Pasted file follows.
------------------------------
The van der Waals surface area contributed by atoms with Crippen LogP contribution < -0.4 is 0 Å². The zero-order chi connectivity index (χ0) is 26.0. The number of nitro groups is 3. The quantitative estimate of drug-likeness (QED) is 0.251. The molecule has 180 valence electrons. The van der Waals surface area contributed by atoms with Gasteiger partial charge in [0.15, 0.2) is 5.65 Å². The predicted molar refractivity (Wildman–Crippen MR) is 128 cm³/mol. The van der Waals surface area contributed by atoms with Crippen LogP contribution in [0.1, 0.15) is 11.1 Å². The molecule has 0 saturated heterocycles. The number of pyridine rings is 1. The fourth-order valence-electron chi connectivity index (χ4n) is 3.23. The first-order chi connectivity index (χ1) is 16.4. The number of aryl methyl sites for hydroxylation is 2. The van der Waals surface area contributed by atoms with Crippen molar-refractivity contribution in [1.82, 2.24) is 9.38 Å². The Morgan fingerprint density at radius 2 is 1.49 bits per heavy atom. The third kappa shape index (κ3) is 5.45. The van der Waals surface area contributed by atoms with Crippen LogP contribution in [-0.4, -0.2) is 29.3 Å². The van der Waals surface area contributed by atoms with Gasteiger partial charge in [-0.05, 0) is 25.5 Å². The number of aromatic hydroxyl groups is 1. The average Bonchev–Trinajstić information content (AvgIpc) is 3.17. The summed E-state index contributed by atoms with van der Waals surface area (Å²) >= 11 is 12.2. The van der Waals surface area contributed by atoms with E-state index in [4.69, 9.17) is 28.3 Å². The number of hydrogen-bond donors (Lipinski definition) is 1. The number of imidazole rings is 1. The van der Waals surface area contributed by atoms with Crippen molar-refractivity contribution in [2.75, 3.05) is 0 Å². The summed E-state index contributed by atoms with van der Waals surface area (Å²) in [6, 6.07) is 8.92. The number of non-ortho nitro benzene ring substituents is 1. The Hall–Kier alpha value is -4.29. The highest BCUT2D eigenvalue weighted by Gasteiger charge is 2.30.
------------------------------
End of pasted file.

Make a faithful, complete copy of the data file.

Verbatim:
The van der Waals surface area contributed by atoms with Crippen LogP contribution < -0.4 is 0 Å². The zero-order chi connectivity index (χ0) is 26.0. The number of nitro groups is 3. The quantitative estimate of drug-likeness (QED) is 0.251. The molecule has 180 valence electrons. The van der Waals surface area contributed by atoms with Gasteiger partial charge in [0.15, 0.2) is 5.65 Å². The predicted molar refractivity (Wildman–Crippen MR) is 128 cm³/mol. The van der Waals surface area contributed by atoms with Crippen LogP contribution in [0.1, 0.15) is 11.1 Å². The molecule has 0 saturated heterocycles. The number of pyridine rings is 1. The fourth-order valence-electron chi connectivity index (χ4n) is 3.23. The first-order chi connectivity index (χ1) is 16.4. The number of aryl methyl sites for hydroxylation is 2. The van der Waals surface area contributed by atoms with Crippen molar-refractivity contribution in [1.82, 2.24) is 9.38 Å². The Morgan fingerprint density at radius 2 is 1.49 bits per heavy atom. The third kappa shape index (κ3) is 5.45. The van der Waals surface area contributed by atoms with Crippen LogP contribution in [-0.4, -0.2) is 29.3 Å². The van der Waals surface area contributed by atoms with Gasteiger partial charge in [-0.05, 0) is 25.5 Å². The number of aromatic hydroxyl groups is 1. The average Bonchev–Trinajstić information content (AvgIpc) is 3.17. The summed E-state index contributed by atoms with van der Waals surface area (Å²) >= 11 is 12.2. The van der Waals surface area contributed by atoms with E-state index in [4.69, 9.17) is 28.3 Å². The number of hydrogen-bond donors (Lipinski definition) is 1. The number of imidazole rings is 1. The van der Waals surface area contributed by atoms with Crippen molar-refractivity contribution in [2.75, 3.05) is 0 Å². The summed E-state index contributed by atoms with van der Waals surface area (Å²) in [6, 6.07) is 8.92. The number of non-ortho nitro benzene ring substituents is 1. The Hall–Kier alpha value is -4.29. The highest BCUT2D eigenvalue weighted by Gasteiger charge is 2.30.